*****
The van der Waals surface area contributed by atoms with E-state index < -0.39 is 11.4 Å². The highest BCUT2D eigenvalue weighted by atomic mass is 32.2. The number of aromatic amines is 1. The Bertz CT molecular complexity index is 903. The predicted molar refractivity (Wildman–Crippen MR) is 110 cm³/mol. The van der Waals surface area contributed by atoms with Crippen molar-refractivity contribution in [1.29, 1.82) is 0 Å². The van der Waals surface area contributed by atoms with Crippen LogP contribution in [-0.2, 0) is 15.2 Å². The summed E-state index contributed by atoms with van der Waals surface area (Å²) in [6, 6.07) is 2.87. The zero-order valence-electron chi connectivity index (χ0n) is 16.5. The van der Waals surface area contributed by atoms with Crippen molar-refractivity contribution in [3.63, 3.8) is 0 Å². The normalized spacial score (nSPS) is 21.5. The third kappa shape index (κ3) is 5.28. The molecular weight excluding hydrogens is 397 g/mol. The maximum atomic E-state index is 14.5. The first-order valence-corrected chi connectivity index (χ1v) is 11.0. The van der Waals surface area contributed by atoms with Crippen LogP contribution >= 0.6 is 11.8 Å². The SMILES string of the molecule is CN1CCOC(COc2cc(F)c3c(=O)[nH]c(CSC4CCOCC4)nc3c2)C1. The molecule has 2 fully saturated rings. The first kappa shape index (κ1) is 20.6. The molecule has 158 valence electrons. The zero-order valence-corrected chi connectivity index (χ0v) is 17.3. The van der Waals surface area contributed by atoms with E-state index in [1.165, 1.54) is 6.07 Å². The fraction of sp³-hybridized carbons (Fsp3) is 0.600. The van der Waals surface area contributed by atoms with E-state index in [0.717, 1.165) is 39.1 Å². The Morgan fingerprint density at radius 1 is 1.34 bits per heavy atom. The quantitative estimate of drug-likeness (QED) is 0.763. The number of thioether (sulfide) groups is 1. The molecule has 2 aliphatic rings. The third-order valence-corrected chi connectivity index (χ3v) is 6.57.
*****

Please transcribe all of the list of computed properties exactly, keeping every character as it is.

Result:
The van der Waals surface area contributed by atoms with E-state index < -0.39 is 11.4 Å². The highest BCUT2D eigenvalue weighted by atomic mass is 32.2. The number of aromatic amines is 1. The Bertz CT molecular complexity index is 903. The predicted molar refractivity (Wildman–Crippen MR) is 110 cm³/mol. The van der Waals surface area contributed by atoms with Crippen molar-refractivity contribution in [1.29, 1.82) is 0 Å². The van der Waals surface area contributed by atoms with Crippen LogP contribution in [-0.2, 0) is 15.2 Å². The summed E-state index contributed by atoms with van der Waals surface area (Å²) in [6, 6.07) is 2.87. The zero-order valence-electron chi connectivity index (χ0n) is 16.5. The van der Waals surface area contributed by atoms with Crippen molar-refractivity contribution in [3.63, 3.8) is 0 Å². The normalized spacial score (nSPS) is 21.5. The third kappa shape index (κ3) is 5.28. The molecular weight excluding hydrogens is 397 g/mol. The maximum atomic E-state index is 14.5. The first-order valence-corrected chi connectivity index (χ1v) is 11.0. The van der Waals surface area contributed by atoms with Crippen LogP contribution >= 0.6 is 11.8 Å². The SMILES string of the molecule is CN1CCOC(COc2cc(F)c3c(=O)[nH]c(CSC4CCOCC4)nc3c2)C1. The molecule has 2 fully saturated rings. The first kappa shape index (κ1) is 20.6. The molecule has 158 valence electrons. The zero-order valence-corrected chi connectivity index (χ0v) is 17.3. The van der Waals surface area contributed by atoms with E-state index in [1.165, 1.54) is 6.07 Å². The fraction of sp³-hybridized carbons (Fsp3) is 0.600. The van der Waals surface area contributed by atoms with E-state index in [0.717, 1.165) is 39.1 Å². The Morgan fingerprint density at radius 1 is 1.34 bits per heavy atom. The quantitative estimate of drug-likeness (QED) is 0.763. The number of thioether (sulfide) groups is 1. The molecule has 2 aliphatic rings. The third-order valence-corrected chi connectivity index (χ3v) is 6.57.